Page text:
A victim of clerical abuse said his surprise meeting with Pope Benedict XVI during his visit to Malta in 2010 together with his apology had restored victims' faith in the church.

“At the time, many of us had lost our faith completely but that changed during our personal meetings with Pope Benedict,” Grech told Times of Malta on Sunday.

“Those few moments that we spent with him in private restored our faith. It was a very powerful and emotional meeting.”

Pope Benedict, who spent almost eight years leading the Catholic Church before he resigned in 2013, died on Saturday at the age of 95.

As crowds visited St Peter’s Basilica to express their sorrow at the news of his death, for many Maltese the highlight of his papacy was his 27-hour visit to the island on April 17 and 18, 2010.

But, for Grech, the two-day visit had a more profound meaning and was an experience that altered his life and that of the other men.

Grech spent his childhood in orphanages and claimed he had been abused by two priests in an orphanage in Santa Venera. At the time 10 men had come forward making such claims. Now, at 50, Grech recalls how the meeting was a “complete surprise”.

“We all knew he was coming but we didn’t know about the meeting until 6am that morning,” he said.

Grech described how the victims were surrounded by security men and police officers as they made their way to visit Pope Benedict at the Apostolic Nunciature in Rabat.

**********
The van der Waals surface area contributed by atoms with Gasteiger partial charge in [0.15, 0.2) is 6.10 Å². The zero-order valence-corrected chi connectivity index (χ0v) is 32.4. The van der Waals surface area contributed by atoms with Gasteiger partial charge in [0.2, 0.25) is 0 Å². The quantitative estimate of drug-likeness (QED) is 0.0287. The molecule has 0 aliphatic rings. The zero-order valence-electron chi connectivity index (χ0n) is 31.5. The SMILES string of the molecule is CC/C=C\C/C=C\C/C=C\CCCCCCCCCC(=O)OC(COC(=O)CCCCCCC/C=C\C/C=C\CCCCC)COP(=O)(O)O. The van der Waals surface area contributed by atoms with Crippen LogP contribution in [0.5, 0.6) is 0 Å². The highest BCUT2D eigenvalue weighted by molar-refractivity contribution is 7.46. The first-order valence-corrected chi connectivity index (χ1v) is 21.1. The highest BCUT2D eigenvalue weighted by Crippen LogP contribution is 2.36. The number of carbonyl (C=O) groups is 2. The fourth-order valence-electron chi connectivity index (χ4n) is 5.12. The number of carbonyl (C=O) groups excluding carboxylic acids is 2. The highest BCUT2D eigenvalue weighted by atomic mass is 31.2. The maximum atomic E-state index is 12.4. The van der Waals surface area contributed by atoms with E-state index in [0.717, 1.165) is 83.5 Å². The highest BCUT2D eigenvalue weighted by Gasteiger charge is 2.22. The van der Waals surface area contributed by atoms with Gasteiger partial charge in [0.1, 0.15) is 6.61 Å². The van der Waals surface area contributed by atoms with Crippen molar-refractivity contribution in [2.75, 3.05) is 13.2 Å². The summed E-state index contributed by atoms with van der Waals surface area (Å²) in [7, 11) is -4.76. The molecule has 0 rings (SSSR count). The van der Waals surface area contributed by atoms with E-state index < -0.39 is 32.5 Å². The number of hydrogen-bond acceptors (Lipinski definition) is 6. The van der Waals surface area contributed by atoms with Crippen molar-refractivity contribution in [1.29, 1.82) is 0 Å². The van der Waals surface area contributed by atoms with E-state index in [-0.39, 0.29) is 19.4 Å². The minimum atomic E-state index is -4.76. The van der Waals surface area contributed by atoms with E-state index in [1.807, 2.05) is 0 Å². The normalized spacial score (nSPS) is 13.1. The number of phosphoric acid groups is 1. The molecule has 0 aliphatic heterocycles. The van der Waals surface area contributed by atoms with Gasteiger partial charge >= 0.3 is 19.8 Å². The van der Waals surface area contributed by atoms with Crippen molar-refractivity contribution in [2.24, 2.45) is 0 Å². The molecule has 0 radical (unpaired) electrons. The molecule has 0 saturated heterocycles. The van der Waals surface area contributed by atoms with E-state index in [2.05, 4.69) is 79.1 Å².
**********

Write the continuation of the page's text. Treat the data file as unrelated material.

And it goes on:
“It was all a bit dramatic, like we were in a movie, with security, the police and even helicopters,” he said.

“While we were treated like VIPs, at first we were not looking forward to the meeting, following the bad experience we had with the Church but that all changed when we met him.”

He recalls Benedict XVI was very emotional during the meeting.

He remembers how, during the few minutes he had with the pope alone, Benedict held his hands together, squeezing them tightly.

“The pope said he was embarrassed because of what happened to us and apologised for what the priest who was meant to take care of me did to me. At that moment, I knew he truly met us to apologise.”

The unscheduled meeting took place shortly after the mass at the Floriana granaries. Days before Benedict’s visit, Grech had called on him to issue an apology to local victims of child abuse.

Grech was one of 10 who testified behind closed doors in a case against three priests who were facing charges of child abuse. Back in 2010, the proceedings had been ongoing for seven years.

Reacting to the court case, Grech said that, following complications and delays, he decided to drop the case. In the meantime, he is working on a biography about his experiences at the orphanage.

“It’s important that this story does not remain under wraps. I want the truth out there,” he said, adding that he hopes the publication will be out by August.



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